Nuclear energy from fission and fusion
Nuclear power is generated either through fusion or through fission. Fission is the splitting of a heavy nucleus into light nuclei which are more energetically favorable. Since Iron-56 is the most energetically favorable nucleus, both the fission of heavy nuclei and the fusion of light nuclei can release energy. Fission is the process used in the first nuclear weapons and in power plants. Fusion is the source of the sun's energy and is the source of energy in hydrogen bombs. Fusion is an inherently cleaner source of energy, but igniting it in a controlled way has proved problematic. (hydrogen bombs are set off by fission devices).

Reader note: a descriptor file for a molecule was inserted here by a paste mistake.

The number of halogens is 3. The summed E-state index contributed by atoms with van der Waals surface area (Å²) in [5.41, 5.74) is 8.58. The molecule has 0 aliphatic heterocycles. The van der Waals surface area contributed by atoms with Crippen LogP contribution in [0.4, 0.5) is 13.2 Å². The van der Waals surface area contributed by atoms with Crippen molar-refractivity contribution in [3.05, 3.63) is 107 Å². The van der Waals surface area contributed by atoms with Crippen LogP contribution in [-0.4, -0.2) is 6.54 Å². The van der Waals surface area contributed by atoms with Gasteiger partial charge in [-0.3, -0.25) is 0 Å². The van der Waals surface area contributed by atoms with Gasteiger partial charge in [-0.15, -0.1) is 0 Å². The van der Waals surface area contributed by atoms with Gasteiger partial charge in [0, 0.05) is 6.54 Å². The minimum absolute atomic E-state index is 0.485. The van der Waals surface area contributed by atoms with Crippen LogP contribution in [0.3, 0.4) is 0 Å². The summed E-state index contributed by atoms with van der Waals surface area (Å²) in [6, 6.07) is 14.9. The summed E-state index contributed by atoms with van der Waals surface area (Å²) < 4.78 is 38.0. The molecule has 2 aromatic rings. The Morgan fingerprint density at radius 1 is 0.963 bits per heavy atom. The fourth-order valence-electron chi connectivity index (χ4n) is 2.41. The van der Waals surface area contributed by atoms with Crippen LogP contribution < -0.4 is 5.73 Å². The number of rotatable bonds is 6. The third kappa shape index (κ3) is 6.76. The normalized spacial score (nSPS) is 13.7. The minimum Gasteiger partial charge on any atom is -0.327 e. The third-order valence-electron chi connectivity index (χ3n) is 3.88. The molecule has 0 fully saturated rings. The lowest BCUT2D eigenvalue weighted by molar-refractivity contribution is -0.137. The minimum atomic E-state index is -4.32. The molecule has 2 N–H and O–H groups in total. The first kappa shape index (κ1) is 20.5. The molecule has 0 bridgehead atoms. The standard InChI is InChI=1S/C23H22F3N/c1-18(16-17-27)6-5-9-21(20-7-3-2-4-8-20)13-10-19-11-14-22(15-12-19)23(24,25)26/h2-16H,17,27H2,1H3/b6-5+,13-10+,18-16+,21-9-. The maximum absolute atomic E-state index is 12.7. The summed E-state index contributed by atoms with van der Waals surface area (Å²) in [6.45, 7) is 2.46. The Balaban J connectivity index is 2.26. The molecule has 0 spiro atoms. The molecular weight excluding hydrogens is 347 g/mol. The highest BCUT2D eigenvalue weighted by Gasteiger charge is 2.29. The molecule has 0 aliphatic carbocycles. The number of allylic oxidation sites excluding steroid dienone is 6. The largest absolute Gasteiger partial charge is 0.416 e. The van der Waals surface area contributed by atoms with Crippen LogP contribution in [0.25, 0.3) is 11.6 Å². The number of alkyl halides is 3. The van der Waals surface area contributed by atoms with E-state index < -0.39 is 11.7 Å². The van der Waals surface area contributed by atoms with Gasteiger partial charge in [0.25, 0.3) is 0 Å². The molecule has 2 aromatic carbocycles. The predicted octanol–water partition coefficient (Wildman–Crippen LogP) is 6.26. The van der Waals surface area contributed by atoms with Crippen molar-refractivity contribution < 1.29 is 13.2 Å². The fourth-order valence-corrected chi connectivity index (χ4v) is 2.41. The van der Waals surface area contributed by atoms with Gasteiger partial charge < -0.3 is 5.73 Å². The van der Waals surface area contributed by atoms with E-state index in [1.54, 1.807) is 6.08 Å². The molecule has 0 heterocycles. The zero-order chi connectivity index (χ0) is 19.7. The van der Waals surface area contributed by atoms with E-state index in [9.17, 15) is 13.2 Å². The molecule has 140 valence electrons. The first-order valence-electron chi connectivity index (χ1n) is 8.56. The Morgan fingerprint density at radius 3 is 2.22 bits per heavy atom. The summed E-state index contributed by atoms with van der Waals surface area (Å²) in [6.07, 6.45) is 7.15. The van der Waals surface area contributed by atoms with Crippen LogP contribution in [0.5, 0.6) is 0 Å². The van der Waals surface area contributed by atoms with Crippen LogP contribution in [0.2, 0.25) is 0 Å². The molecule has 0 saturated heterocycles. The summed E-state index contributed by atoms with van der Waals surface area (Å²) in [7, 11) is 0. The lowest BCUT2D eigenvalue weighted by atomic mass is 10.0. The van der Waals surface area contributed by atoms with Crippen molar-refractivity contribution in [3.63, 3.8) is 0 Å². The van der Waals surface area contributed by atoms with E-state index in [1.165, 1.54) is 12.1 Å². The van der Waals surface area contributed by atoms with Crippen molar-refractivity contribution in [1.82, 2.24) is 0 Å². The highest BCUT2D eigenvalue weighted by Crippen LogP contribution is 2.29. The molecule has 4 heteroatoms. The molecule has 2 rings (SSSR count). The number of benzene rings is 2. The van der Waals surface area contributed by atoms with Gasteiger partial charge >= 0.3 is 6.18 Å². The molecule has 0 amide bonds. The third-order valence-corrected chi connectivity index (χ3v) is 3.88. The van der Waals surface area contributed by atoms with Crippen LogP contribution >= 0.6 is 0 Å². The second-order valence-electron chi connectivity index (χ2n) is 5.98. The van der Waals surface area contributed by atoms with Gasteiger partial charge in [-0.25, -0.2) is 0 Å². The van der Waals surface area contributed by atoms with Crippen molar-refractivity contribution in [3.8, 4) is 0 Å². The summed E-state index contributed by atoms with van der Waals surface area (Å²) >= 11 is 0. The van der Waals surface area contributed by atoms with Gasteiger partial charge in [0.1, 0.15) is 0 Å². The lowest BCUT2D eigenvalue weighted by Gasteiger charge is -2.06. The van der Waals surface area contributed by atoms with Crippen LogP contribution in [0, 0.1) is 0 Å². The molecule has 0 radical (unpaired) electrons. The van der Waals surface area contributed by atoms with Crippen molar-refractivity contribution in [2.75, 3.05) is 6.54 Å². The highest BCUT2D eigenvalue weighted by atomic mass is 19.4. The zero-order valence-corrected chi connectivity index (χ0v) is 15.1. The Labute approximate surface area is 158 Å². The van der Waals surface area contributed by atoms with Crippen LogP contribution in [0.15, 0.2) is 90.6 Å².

Fission is set off by bringing together a critical mass of an element such as Uranium-235. If a sufficient amount of Uranium is brought together an emitted neutron will most likely be captured, changing the Uranium to U-236, rather than escaping from the surface. Since U-236 decays and produces 2 neutrons, the number of neutrons grows exponentially, and practically all the U-235 nuclei decay in short order. This is called a chain reaction. In a power plant the chain reaction is modified with neutron absorbing rods.